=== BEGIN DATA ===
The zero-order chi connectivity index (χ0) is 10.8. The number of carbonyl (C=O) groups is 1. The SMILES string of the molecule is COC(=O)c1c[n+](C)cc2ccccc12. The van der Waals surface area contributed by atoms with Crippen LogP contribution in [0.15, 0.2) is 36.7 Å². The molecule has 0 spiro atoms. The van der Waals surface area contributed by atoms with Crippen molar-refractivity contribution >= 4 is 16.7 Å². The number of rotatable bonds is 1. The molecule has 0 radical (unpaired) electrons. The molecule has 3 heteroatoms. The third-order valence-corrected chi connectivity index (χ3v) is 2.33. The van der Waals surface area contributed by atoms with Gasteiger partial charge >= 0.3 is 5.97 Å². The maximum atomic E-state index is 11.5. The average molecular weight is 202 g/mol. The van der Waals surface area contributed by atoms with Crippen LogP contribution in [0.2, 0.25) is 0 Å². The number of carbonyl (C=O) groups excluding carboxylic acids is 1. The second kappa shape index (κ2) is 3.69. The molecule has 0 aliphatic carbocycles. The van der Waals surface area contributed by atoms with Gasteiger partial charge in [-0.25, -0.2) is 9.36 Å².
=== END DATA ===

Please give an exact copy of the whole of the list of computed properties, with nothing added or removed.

The zero-order chi connectivity index (χ0) is 10.8. The number of carbonyl (C=O) groups is 1. The SMILES string of the molecule is COC(=O)c1c[n+](C)cc2ccccc12. The van der Waals surface area contributed by atoms with Crippen LogP contribution in [0.15, 0.2) is 36.7 Å². The molecule has 0 spiro atoms. The van der Waals surface area contributed by atoms with Crippen molar-refractivity contribution >= 4 is 16.7 Å². The number of rotatable bonds is 1. The molecule has 0 radical (unpaired) electrons. The molecule has 3 heteroatoms. The third-order valence-corrected chi connectivity index (χ3v) is 2.33. The van der Waals surface area contributed by atoms with Gasteiger partial charge >= 0.3 is 5.97 Å². The maximum atomic E-state index is 11.5. The average molecular weight is 202 g/mol. The van der Waals surface area contributed by atoms with Crippen LogP contribution in [0.2, 0.25) is 0 Å². The number of carbonyl (C=O) groups excluding carboxylic acids is 1. The second kappa shape index (κ2) is 3.69. The molecule has 0 aliphatic carbocycles. The van der Waals surface area contributed by atoms with Gasteiger partial charge in [-0.25, -0.2) is 9.36 Å².